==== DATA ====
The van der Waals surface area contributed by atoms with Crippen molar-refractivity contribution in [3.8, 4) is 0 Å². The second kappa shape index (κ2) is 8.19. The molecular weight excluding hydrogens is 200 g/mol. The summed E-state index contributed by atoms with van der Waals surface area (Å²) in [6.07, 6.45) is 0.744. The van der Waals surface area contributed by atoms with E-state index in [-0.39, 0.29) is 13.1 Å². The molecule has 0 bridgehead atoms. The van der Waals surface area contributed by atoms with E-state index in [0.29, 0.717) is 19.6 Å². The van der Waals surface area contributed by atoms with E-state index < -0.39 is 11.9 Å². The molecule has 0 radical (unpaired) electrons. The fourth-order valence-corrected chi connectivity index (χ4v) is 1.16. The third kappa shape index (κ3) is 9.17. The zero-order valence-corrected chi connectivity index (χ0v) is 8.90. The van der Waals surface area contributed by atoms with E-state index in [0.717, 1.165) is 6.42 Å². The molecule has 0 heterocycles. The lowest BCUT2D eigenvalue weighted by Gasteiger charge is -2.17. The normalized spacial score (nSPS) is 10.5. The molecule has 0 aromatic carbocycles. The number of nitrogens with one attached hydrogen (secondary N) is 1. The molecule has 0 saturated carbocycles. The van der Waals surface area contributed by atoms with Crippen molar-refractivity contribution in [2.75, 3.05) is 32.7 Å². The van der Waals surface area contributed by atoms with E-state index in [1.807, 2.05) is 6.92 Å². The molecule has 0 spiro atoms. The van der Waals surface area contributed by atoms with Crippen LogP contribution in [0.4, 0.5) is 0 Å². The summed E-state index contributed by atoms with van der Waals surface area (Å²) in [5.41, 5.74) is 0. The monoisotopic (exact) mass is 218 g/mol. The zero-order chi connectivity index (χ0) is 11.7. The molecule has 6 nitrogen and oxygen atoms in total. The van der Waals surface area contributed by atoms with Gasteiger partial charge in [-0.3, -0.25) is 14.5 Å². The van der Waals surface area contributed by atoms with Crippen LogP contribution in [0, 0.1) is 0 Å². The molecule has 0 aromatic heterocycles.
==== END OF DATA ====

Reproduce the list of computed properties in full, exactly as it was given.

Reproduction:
The van der Waals surface area contributed by atoms with Crippen molar-refractivity contribution in [3.8, 4) is 0 Å². The second kappa shape index (κ2) is 8.19. The molecular weight excluding hydrogens is 200 g/mol. The summed E-state index contributed by atoms with van der Waals surface area (Å²) in [6.07, 6.45) is 0.744. The van der Waals surface area contributed by atoms with E-state index in [-0.39, 0.29) is 13.1 Å². The molecule has 0 bridgehead atoms. The van der Waals surface area contributed by atoms with E-state index in [0.29, 0.717) is 19.6 Å². The van der Waals surface area contributed by atoms with E-state index < -0.39 is 11.9 Å². The molecule has 0 radical (unpaired) electrons. The fourth-order valence-corrected chi connectivity index (χ4v) is 1.16. The third kappa shape index (κ3) is 9.17. The zero-order valence-corrected chi connectivity index (χ0v) is 8.90. The van der Waals surface area contributed by atoms with E-state index in [0.717, 1.165) is 6.42 Å². The molecule has 0 heterocycles. The lowest BCUT2D eigenvalue weighted by Gasteiger charge is -2.17. The normalized spacial score (nSPS) is 10.5. The molecule has 0 aromatic carbocycles. The number of nitrogens with one attached hydrogen (secondary N) is 1. The molecule has 0 saturated carbocycles. The van der Waals surface area contributed by atoms with Crippen molar-refractivity contribution in [2.75, 3.05) is 32.7 Å². The van der Waals surface area contributed by atoms with E-state index in [1.807, 2.05) is 6.92 Å². The molecule has 0 spiro atoms. The van der Waals surface area contributed by atoms with Crippen LogP contribution in [0.4, 0.5) is 0 Å². The summed E-state index contributed by atoms with van der Waals surface area (Å²) in [5.41, 5.74) is 0. The monoisotopic (exact) mass is 218 g/mol. The zero-order chi connectivity index (χ0) is 11.7. The molecule has 6 nitrogen and oxygen atoms in total. The van der Waals surface area contributed by atoms with Gasteiger partial charge in [-0.3, -0.25) is 14.5 Å². The van der Waals surface area contributed by atoms with Crippen LogP contribution in [0, 0.1) is 0 Å². The molecule has 0 aromatic heterocycles.